The Christian Institute and others v The Lord Advocate  UKSC 51
https://www.supremecourt.uk/cases/uksc-2015-0216.html (Supreme Court, 28 July 2016)
Background: The Children and Young People (Scotland) Act 2014 provides for a named person service in relation to children and young people in Scotland and establishes the new professional role of the “named person”. Part 4 of the Act sets out powers and duties relating to information sharing.
Four registered charities and three individual parents challenged Part 4 by way of judicial review on the basis that it is outside the legislative competence of the Scottish Parliament. After the appellants’ challenges were dismissed in both the Outer House and the Inner House of the Court of Session, they appealed to the Supreme Court.
Held: The court determined that the Act’s information sharing provisions were incompatible with the rights of children, young people and parents under article 8 of the ECHR, and therefore outwith the legislative competence of the Scottish Parliament.
The court stated that the law must be formulated with sufficient precision to enable any individual to regulate his or her conduct and that it must indicate with sufficient clarity the scope of any discretion of competent authorities. This had not been done. The court explained that the information sharing provisions in the Act require to be read alongside the Data Protection Act 1998 and that there were “very serious difficulties in accessing the relevant legal rules.” The court was also concerned that there was a lack of safeguards which would enable the proportionality of an interference with article 8 rights to be adequately examined. The court said:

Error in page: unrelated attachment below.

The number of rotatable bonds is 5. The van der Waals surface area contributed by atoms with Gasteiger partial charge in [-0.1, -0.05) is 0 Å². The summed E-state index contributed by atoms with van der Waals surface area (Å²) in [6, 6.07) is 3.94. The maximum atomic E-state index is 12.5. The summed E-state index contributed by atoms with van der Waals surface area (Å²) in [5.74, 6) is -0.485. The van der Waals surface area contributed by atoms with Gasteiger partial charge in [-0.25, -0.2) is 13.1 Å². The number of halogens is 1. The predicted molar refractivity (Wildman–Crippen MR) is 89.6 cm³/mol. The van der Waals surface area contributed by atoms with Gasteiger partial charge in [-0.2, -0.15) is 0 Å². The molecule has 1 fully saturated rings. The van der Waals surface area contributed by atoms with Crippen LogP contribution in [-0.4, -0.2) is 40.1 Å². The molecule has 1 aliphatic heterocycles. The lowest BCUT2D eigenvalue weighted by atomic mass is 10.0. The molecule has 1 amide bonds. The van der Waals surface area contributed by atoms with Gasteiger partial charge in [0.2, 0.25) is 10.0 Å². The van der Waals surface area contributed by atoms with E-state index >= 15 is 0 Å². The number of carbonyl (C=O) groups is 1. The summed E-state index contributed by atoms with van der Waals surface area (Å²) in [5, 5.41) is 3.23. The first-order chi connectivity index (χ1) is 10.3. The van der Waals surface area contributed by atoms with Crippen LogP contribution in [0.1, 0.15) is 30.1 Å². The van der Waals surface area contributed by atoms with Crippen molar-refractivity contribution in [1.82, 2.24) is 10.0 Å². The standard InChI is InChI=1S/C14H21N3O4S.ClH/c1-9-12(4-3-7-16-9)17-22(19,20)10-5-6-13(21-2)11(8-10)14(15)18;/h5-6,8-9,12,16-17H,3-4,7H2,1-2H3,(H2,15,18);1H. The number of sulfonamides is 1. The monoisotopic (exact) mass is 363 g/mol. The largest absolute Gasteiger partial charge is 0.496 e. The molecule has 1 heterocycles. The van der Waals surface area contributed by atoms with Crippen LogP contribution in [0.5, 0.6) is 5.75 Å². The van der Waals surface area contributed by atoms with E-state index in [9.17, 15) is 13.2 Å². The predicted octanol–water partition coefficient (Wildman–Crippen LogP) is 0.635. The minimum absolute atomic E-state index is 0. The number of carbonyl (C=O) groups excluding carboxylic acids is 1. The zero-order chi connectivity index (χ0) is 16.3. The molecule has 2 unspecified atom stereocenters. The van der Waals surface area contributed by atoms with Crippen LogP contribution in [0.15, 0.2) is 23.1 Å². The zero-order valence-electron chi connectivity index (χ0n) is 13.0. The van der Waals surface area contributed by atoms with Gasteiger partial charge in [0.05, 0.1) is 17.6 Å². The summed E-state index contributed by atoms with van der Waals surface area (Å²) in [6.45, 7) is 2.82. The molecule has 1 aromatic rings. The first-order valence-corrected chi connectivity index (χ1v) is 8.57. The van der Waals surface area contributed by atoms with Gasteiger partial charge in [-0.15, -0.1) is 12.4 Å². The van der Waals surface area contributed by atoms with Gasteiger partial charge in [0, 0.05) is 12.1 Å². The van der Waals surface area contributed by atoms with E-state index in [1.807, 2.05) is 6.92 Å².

“It is thus perfectly possible that information, including confidential information concerning a child or young person’s state of health (for example, as to contraception, pregnancy or sexually transmitted disease), could be disclosed … to a wide range of professionals without either the child or young person, or her parents being aware of the interference with their article 8 rights, and in circumstances in which there was no objectively compelling reason for the failure to ascertain and have regard to their views.” 
The court concluded that:
“In short, changes are needed both to improve the accessibility of the legal rules and to provide safeguards so that the proportionality of an interference can be challenged and assessed.” 
Note: Clan Childlaw intervened in this case to highlight concerns that the balance between sharing information amongst professionals and the ability of a young person to access confidential services had shifted too far towards the sharing of information, resulting in an unlawful interference with a child’s right to privacy as protected by article 8 of the ECHR.
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